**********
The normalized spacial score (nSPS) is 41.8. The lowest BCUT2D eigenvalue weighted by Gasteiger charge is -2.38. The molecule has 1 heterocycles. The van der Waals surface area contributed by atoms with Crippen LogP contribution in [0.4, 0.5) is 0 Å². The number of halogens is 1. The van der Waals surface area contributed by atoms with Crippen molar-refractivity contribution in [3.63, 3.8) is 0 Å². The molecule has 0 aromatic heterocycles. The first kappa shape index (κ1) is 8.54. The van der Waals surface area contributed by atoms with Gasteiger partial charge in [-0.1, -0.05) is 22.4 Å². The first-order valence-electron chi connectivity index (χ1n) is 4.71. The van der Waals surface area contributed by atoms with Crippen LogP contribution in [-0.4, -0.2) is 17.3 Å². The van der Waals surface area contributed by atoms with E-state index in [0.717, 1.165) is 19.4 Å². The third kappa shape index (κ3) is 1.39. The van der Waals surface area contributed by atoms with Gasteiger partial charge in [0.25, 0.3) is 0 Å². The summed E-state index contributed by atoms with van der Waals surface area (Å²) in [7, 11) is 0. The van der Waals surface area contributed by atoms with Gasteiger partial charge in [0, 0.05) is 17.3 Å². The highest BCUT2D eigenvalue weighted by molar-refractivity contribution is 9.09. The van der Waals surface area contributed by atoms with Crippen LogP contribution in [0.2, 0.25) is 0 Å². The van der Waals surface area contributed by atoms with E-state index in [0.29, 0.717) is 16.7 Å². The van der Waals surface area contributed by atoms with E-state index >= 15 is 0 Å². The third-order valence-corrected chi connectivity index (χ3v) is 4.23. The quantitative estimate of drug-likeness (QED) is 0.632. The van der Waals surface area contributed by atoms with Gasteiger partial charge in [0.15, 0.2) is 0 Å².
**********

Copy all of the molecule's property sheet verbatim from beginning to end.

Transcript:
The normalized spacial score (nSPS) is 41.8. The lowest BCUT2D eigenvalue weighted by Gasteiger charge is -2.38. The molecule has 1 heterocycles. The van der Waals surface area contributed by atoms with Crippen LogP contribution in [0.4, 0.5) is 0 Å². The number of halogens is 1. The van der Waals surface area contributed by atoms with Crippen molar-refractivity contribution in [3.63, 3.8) is 0 Å². The molecule has 0 aromatic heterocycles. The first kappa shape index (κ1) is 8.54. The van der Waals surface area contributed by atoms with Gasteiger partial charge in [-0.1, -0.05) is 22.4 Å². The first-order valence-electron chi connectivity index (χ1n) is 4.71. The van der Waals surface area contributed by atoms with Crippen LogP contribution in [-0.4, -0.2) is 17.3 Å². The van der Waals surface area contributed by atoms with E-state index in [0.717, 1.165) is 19.4 Å². The third kappa shape index (κ3) is 1.39. The van der Waals surface area contributed by atoms with Gasteiger partial charge in [0.25, 0.3) is 0 Å². The summed E-state index contributed by atoms with van der Waals surface area (Å²) in [7, 11) is 0. The van der Waals surface area contributed by atoms with Gasteiger partial charge in [0, 0.05) is 17.3 Å². The highest BCUT2D eigenvalue weighted by molar-refractivity contribution is 9.09. The van der Waals surface area contributed by atoms with Crippen LogP contribution in [0.2, 0.25) is 0 Å². The van der Waals surface area contributed by atoms with E-state index in [0.29, 0.717) is 16.7 Å². The van der Waals surface area contributed by atoms with E-state index >= 15 is 0 Å². The third-order valence-corrected chi connectivity index (χ3v) is 4.23. The quantitative estimate of drug-likeness (QED) is 0.632. The van der Waals surface area contributed by atoms with Gasteiger partial charge in [0.15, 0.2) is 0 Å².